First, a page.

"Holy Lent is a time when we give up various foods, meat, fish, eggs and diary products. In the early church, the money that was saved by this type of fasting was given to the poor. Some people go further and vow to give up other things as well which may represent a personal sacrifice. They may give up some of their time to volunteer at local charities or visit shut-ins. My own personal goal this Lenten Season is to give up something which is intangible yet so beneficial to spiritual growth. I would like to concentrate my energies during this holy time to stop complaining. It sounds easy, but it's so difficult." (Father Dionysios of The Dormition of the Theotokos Greek Orthodox Church, in Greensboro, NC)
I was born and raised in the tradition of the Christian Orthodox Church. I choose to grow further in this tradition, and I want to pass over into "the other side" in it, as well. Growing up in Romania, we understood Lent (the 42 days or 6 weeks before both Easter and Christmas) as both a time for spiritual as well as a material journey. We thought of the body, as well as the soul, is what I mean.
The material component meant that this is a time of food fasting, mainly from foods that come from animals. In a spiritual sense, we understood Lent as a time to reflect upon our Faith and understand why (food) fasting, and withholding from "carnal" behavior and "needs" is beneficial also for the soul. The material withdrawing from "lavish" foods was meant to be just a reminder that the eternal soul has to be pure, too. This was a time to ponder upon things we don't normally think about, like the purity of our eternal souls, or about the example we have in Jesus Christ: it made us think about His life, and His painful journey to save us from a world of sin. It gave us accountability for our actions. Also a time to appreciate what we had. It was a time when we purposefully made supplies scarce, just to appreciate the bounty we truly have in life, and which we display, especially in foods, over the Easter and Christmas feasts. To this day, I see both Easter and Christmas as a powerful spiritual journey because of these things. And I am so grateful for having known and understood these things about life, momentary or eternal.
Lent was a quiet time. Music was not played loudly, and prayer was what started and ended our days.
The most obvious fasting was from foods. There were various versions of it: my relatives in the mountains (more conservative) would withhold from animal products for the entire Lent. My family (city people) would not eat animal products only on Wednesdays and Fridays. Those are special days for Christians: they say Jesus was captured on a Wednesday, and crucified on a Friday.
To this day, I obey my family's ritual for Lent. And to this day, I cherish this time. It brings me closer to God, and to what's eternal, and what will outlive me: my soul! I find myself also going to church more, praying more, and being more accepting, and more patient.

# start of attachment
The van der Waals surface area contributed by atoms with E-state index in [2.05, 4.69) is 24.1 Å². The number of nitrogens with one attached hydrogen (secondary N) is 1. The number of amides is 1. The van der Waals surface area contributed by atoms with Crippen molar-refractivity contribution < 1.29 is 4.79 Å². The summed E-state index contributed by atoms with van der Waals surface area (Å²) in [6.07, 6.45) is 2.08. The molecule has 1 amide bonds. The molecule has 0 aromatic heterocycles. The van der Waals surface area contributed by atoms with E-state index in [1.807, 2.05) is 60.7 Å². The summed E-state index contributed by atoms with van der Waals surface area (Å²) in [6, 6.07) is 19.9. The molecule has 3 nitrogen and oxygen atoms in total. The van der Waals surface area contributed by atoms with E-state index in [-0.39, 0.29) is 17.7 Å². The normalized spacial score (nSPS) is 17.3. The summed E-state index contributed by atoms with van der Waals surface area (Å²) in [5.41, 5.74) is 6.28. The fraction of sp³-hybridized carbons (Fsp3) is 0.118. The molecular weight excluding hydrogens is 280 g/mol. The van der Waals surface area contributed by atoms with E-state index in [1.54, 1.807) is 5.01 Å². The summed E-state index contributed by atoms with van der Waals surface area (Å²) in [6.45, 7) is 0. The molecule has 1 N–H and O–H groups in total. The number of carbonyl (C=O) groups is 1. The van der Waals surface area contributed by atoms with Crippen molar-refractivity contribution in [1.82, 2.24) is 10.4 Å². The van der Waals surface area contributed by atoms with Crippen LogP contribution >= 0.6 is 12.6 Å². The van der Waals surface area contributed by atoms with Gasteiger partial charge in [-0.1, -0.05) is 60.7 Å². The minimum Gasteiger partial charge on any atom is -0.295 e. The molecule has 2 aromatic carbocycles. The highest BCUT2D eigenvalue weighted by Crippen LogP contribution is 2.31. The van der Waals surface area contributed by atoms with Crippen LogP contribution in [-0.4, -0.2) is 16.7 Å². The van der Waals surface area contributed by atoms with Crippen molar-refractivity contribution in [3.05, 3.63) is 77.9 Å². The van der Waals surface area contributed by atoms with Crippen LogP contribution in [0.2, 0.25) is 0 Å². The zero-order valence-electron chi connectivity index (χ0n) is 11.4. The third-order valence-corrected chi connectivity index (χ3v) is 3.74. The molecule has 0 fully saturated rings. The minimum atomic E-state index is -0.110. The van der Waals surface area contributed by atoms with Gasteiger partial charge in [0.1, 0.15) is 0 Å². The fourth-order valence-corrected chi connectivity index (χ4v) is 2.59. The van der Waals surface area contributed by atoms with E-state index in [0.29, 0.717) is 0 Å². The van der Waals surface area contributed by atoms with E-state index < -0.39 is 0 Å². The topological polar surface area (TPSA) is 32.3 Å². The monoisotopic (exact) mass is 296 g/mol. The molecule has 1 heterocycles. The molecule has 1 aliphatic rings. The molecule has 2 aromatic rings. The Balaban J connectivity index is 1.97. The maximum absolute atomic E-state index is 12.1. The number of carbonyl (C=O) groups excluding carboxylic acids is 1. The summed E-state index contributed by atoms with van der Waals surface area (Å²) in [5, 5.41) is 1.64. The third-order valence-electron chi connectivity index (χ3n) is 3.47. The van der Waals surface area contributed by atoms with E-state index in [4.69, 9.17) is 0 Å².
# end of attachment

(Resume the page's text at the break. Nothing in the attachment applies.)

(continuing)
But Father Dionysios's piece in this month's newsletter really opened up a new door for me. It was half a slap in the face, and half a welcome revelation! I never thought of giving up something "of the soul" for Easter. And why, yes, I do complain quite an annoying lot lately! And if I could give that up, or at least be more aware of it ... wow! What an accomplishment!
The key remark in his opening paragraph, quoted above, was: "give up something which is intangible yet so beneficial to spiritual growth." I realized, as we all should, that yes, complaining is a huge hindrance to the spiritual growth. We get stuck in these 'catch 22's when we complain. We mostly complain about things we have no control over. Because if we do have control over them, we most often fix them and stop complaining! So, besides being a waste of energy, they're useless. They help no one, and definitely not us. Instead of moving forward, and seeing what's next and exploring the newness and gifts of every day, we find ourselves still stuck on what yesterday (and someone else) made us mad about. The utility bills, the economy, the frustrated co-workers, the "stupid" driver in front of us who's on the cellphone and driving too slow ... what have you... We hurt our own energy, and we bestow a negative vibe on everyone around us when we complain.
They say "answer the phone with a smile; people can't see it, but they can hear it!" - in the same way, when we complain, the mood of the whole world around us is negative, dull, abrasive, unproductive and lacks good vibrations to allow for happiness to happen!
So, my new Lent custom will be if not quitting complaining altogether, at least being more aware of it, when I do it, and trying to stop it in the bud. Like Father said: it's not easy to do. But no worthwhile thing is easy to do, is it?! I feel like my mind and my heart can make room for so much more "goodness" if they wake up with a smile, and go to bed with a "thank you" note to The Universe. And it's so worth it, too! After all, I think God wants our souls withdrawing from "junk food" more than He wants our bodies to.
I can only hope that this new custom won't stop at Easter. And it will carry me through the entire year! But just like Jesus's "New Life", after Resurrection, Easter Lent seems like a good start for it.